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Bible Commentaries

Sutcliffe's Commentary on the Old and New Testaments
Ezra 3

 

 

Verses 1-13

Ezra 3:1. The seventh month, and the tenth day was the great and holy day of atonement, as explained in Leviticus 16. They had left Babylon in the spring; and being four months on their journey, the priests hasted the erection of the altar.

Ezra 3:2. Jeshua—and Zerubbabel. Ezra puts the highpriest first, for all ancient highpriests were princes; but Zechariah the prophet puts Zerubbabel first. Ezra was the uncle of Jeshua.

REFLECTIONS.

Zerubbabel, Joshua, Haggai, and others returned from Babylon in an excellent spirit. They had been instructed and profited by the judgments of God on their country. Hence as the patriarch, on coming to a new district, erected an altar to the Lord, so Israel moved by sanctifying fear, erected a brazen altar to the God of their fathers; that obtaining pardon and his defence, they might be secure from all their surrounding foes. No nation can subsist without religion, and that family which does not surround the sacred altar, has no protection in the day of adversity.

The gathering nation of Israel being now in covenant with God, gave gifts to the Lord’s house and service. There were among them who said, The time is not yet come, though they had begun to build for themselves houses of cedar; yet a liberal spirit prevailed, and the body of the people offered of their substance very willingly. That man who cheerfully lends his aid to support the sacred ministry, and to aid every institution for the conversion of sinners, the furtherance of piety, and the help of the poor, shall not want a friend in the day of trouble. When we aid the cause of God by that one act, we do good in every point of view, and for ages yet unborn. No sooner had the Israelites been one year in the land, and reaped a small harvest, than they assembled to bring the firstfruits to the Lord at the feast of tabernacles. The pious and zealous governor had also prepared their affairs so as to lay the foundation-stone of the temple on that festival. This ceremony, so glorious to an afflicted people, was attended with every circumstance of joy and of weeping, which can possibly affect the heart. While the music sounded, and the young people shouted, the aged men wept both for sorrow and joy; and so loud, that the difference in the voices could hardly be distinguished. They had seen the glory of the former temple; and now when they saw the narrow design and scanty preparations for the present house, they could not contain their sentiments of sorrow. Saurin, on opening a small church for the French refugees in Holland, quotes this passage with much feeling. They had enjoyed temples in France, but were reduced to holes and corners, on the revocation of the edict of Nantes. The mobs, keen of the game as dogs in a chase, had ascended the roofs of their churches and temples, with ladders and hatchets, and in one day levelled them with the ground, for the rewards of plunder. Oh popery, popery! thy day shall also come.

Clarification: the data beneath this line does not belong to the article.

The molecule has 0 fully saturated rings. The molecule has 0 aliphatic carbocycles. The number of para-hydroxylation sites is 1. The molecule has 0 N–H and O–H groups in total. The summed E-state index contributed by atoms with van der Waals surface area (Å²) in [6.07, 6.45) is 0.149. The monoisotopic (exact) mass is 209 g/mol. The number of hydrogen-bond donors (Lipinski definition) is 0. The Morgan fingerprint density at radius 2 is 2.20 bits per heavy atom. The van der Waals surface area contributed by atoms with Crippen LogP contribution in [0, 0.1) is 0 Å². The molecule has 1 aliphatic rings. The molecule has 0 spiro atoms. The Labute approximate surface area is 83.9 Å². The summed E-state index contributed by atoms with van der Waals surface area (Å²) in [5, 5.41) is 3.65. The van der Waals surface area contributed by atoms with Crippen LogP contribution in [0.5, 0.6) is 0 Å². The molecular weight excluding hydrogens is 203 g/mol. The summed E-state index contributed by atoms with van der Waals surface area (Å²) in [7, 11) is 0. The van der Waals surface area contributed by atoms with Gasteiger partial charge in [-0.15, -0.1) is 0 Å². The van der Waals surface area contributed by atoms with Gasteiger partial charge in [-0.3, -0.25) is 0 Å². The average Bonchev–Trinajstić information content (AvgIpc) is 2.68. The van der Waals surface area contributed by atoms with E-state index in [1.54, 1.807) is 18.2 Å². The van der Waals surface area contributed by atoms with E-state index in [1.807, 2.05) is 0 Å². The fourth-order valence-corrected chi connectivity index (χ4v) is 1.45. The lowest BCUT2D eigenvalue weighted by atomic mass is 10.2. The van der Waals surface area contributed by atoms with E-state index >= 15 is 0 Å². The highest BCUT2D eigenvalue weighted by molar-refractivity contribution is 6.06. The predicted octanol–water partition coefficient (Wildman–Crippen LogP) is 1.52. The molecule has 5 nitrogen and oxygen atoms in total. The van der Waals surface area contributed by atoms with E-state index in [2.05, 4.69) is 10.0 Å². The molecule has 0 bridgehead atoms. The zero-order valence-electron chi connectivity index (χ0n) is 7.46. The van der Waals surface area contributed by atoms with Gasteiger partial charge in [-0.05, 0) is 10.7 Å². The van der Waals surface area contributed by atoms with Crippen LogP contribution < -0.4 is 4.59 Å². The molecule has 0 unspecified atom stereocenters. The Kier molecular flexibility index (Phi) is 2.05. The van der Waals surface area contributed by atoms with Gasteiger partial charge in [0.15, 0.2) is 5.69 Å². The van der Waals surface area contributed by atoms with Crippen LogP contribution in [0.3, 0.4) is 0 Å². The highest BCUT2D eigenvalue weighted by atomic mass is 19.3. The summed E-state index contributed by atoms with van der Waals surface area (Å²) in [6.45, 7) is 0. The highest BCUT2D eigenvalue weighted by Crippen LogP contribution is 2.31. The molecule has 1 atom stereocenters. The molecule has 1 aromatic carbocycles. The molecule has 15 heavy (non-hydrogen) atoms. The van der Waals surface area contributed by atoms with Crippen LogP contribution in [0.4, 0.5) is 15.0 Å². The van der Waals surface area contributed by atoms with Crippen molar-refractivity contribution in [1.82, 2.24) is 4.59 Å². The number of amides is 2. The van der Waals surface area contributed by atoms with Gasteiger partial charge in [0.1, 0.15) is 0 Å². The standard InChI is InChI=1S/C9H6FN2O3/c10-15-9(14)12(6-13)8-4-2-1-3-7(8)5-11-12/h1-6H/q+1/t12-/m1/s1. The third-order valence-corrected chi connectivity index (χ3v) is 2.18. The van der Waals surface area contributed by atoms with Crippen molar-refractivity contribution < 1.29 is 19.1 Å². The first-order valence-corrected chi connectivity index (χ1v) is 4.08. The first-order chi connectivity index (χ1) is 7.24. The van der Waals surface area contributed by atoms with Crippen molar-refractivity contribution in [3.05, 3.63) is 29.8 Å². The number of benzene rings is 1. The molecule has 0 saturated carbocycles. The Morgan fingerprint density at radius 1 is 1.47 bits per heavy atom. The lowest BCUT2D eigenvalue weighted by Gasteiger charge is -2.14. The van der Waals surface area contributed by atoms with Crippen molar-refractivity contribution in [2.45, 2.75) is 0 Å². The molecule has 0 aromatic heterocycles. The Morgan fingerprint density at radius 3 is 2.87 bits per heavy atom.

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Bibliography Information
Sutcliffe, Joseph. "Commentary on Ezra 3:4". Sutcliffe's Commentary on the Old and New Testaments. https://www.studylight.org/commentaries/jsc/ezra-3.html. 1835.

Lectionary Calendar
Monday, December 9th, 2019
the Second Week of Advent
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